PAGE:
L. Neil Smith's
Number 366, May 7, 2006

"The Lamestream Media"

Twilight Zone
by Kathryn A. Graham

Exclusive to TLE

For the last several years, I have felt like I was living in the Twilight Zone. Every time I started to get a mental handle on the abuses of our government, something new came up that left me reeling with shock.

Well, I'm out of shock now. I am just plain pissed.

Most of you have read about the roasting our presidential Shrub took at the annual White House Correspondents' Association dinner this past Saturday evening. It was hilariously funny, largely because it was all so very true, and Shrub was not amused.

In fact, he was so unamused that he is now considering prosecuting reporters under the espionage laws for the release of classified information. The FBI is demanding records from reporters dating back four decades to do this! He is declaring war on the press, and he is completely ignoring our most precious traditions and laws to do this.

The press is a free nation's watchdog. When the press is no longer free to report government abuses, and abuses embarrassing to Shrub are dead certain to be "classified" by Shrub, then our nation is no longer free. I have known that intellectually for an uncomfortably long time, but now it is brought home to me as a writer in a very, very personal way.

And speaking of government abuses, just to add insult to injury, just this past week the FCC has just approved a tax on all Internet services for all of the illegal monitoring that our government is doing of our web surfing and email correspondence. Let me rephrase that. Everyone who connects to the Internet now is going to pay a premium for this illegal and treasonous violation of his or her right to privacy. Our ISPs were told they would be reimbursed for the "upgrades" they had to make to allow this monitoring, but the FCC has just decided you must bear the costs associated with the destruction of your privacy.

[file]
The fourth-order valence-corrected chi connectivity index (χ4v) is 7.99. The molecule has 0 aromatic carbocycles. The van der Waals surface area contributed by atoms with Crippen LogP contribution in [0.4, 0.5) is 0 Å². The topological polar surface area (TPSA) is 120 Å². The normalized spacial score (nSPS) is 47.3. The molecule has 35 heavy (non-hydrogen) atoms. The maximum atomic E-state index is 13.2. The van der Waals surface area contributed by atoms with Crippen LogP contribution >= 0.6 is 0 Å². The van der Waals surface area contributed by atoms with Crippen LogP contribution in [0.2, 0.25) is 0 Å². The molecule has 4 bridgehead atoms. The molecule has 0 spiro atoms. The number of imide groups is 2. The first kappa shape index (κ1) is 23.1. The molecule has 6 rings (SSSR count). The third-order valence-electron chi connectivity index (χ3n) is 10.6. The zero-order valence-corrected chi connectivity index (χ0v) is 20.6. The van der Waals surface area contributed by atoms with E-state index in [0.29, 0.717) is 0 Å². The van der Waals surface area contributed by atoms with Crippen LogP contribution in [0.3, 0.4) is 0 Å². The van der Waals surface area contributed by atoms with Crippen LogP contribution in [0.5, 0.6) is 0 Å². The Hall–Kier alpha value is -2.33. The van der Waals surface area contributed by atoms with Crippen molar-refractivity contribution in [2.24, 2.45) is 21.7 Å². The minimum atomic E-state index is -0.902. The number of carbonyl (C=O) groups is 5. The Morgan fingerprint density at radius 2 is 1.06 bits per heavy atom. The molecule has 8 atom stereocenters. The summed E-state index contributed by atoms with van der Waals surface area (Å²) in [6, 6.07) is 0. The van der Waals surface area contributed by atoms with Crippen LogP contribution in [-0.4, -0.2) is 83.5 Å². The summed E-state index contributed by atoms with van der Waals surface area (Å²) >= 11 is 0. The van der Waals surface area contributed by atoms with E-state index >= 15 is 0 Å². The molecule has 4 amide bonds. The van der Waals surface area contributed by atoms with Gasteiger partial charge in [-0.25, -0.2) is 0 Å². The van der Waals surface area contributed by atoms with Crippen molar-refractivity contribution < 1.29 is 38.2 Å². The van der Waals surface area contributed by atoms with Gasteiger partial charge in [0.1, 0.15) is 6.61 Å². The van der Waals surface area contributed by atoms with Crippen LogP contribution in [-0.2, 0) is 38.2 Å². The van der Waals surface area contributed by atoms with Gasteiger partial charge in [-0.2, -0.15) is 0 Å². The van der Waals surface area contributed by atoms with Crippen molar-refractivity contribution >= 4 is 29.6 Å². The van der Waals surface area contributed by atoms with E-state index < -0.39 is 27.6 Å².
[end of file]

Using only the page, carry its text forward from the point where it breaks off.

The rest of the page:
There is only one way I can fight back right now, and I am going to do it right here, in print.

There is a little known Internet service called Hushmail. Hushmail's corporate offices are located in Vancouver and in Eire. Their mail servers are physically located in Canada, Eire, and in the Dutch Antilles. For those of you who do not know this, the Dutch Antilles do not even have a treaty with the United States concerning the War on Terror.

Furthermore, Hushmail uses GPG encryption between Hush users (and also between Hush and GPG users), which is the free and open source version of the original PGP code written by Phil Zimmermann—for which "crime" the Clinton administration tried for seven long and expensive years to put Zimmermann in prison. PGP, in its commercial and official incarnation, has had a government back door at least since its most recent release [see "Letter from from Mitch Wayne", "Letter from Stephen Carville" and "Letter from Brian Draves, General Counsel, PGP Corporation" in later issues of this magazine—Editor] OpenPGP, or GPG, however, has never been broken. In fact, that's the beauty of open source code. Some very talented folks have been diligently trying to crack it for more than fifteen years now, and if anyone had succeeded in that time, that information would be all over the Internet. Zimmermann himself, the encryption genius who remained true to his belief in personal privacy under the most terrible of pressure, has been the very executive in charge of Hushmail's encryption program since 2001. Yessir, he is alive, well and free, and still working for you.